Born in 1855 in Greenock, Scotland, William Brymner was the son of the first Dominion Archivist, Douglas Brymner and Jean Thompson. He and his family moved to Melbourne, Lower Canada in 1857, then to Montreal in 1864. Brymner undertook studies to become an architect but in the end decided to become a full-time painter.
Brymner made his living by teaching, first at the Ottawa School of Art, and then, from 1886 until 1921, at the Art Association of Montreal. He is considered the first great teacher of painting in Canada and was a critical influence in the training of many Montreal artists who went on to find fame. Among his students at the Art Association of Montreal were Clarence Gagnon, Adrien Hébert, Henri Hébert, Prudence Heward, Edwin Holgate, A.Y. Jackson, Lilias Torrance Hewton, Sarah Robertson, Anne Savage and Marian Dale Scott.
Brymner was influenced by the French school of painters, both classical and impressionistic. He shared his love of landscapes with fellow artists such as J.W. Morrice, Horatio Walker, Edmond Dyonnet and Maurice Cullen. Brymner would sketch with them at Sainte-Anne-de-Beaupré and the Ile d'Orléans. He was admired for the delicacy of his art, the way he painted portraits and interiors in a figurative style, in addition to murals and watercolours on silk.
In 1883, William Brymner was made an associate of the Royal Canadian Academy of Arts (R.C.A.), and elected a full member in 1886. The same year he became a member of the Ontario Society of Artists. He regularly exhibited in the major annual arts exhibitions in Canada, including the Canadian National Exhibition in Toronto, as well as in many international shows.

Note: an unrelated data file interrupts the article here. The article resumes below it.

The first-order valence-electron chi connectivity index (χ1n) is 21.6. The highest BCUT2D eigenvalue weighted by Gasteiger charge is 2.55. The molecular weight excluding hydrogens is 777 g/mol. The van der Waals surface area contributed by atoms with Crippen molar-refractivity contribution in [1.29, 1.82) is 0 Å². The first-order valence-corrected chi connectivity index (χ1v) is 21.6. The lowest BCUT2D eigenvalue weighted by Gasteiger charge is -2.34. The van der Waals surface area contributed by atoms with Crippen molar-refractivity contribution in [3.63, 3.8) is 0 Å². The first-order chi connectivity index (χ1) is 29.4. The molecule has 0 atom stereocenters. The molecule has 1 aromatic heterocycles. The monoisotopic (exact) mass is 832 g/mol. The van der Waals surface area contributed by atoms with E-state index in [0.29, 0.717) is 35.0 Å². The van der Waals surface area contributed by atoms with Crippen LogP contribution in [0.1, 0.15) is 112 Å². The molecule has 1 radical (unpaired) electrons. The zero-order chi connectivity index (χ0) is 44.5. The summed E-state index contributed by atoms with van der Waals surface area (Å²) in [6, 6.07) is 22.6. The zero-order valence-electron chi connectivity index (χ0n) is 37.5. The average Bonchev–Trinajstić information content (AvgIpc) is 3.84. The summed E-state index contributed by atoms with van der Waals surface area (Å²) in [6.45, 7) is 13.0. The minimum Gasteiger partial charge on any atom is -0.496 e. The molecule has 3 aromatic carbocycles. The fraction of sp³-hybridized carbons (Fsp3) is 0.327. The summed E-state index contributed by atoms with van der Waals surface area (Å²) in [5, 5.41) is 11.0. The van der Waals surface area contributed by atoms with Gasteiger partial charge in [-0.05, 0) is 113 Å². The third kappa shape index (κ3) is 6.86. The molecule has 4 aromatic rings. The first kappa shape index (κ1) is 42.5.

He was a gold and silver medallist respectively at the 1901 Pan-American Exhibition in Buffalo and the 1904 Louisiana Purchase exposition in St. Louis. A founding member of the Montreal Water Colour Society in 1889 and the Pen and Pencil Club of Montreal in 1890, president in 1893, he was active as well in the Toronto-based Canadian Art Club from 1908 to 1915 and from 1912 in the Arts Club of Montreal, serving as its president from 1916-17. He was elected vice-president of the R.C.A. in 1907 and president in 1909. In 1916, he was made a Companion of the Order of St. Michael and St. George.
A stroke in 1917 ended his painting career and in 1921 he retired from teaching and spent his remaining years travelling, mainly in France and Italy, with his wife. He died while visiting his family in Wallasey, England, in 1925, at the age of 70.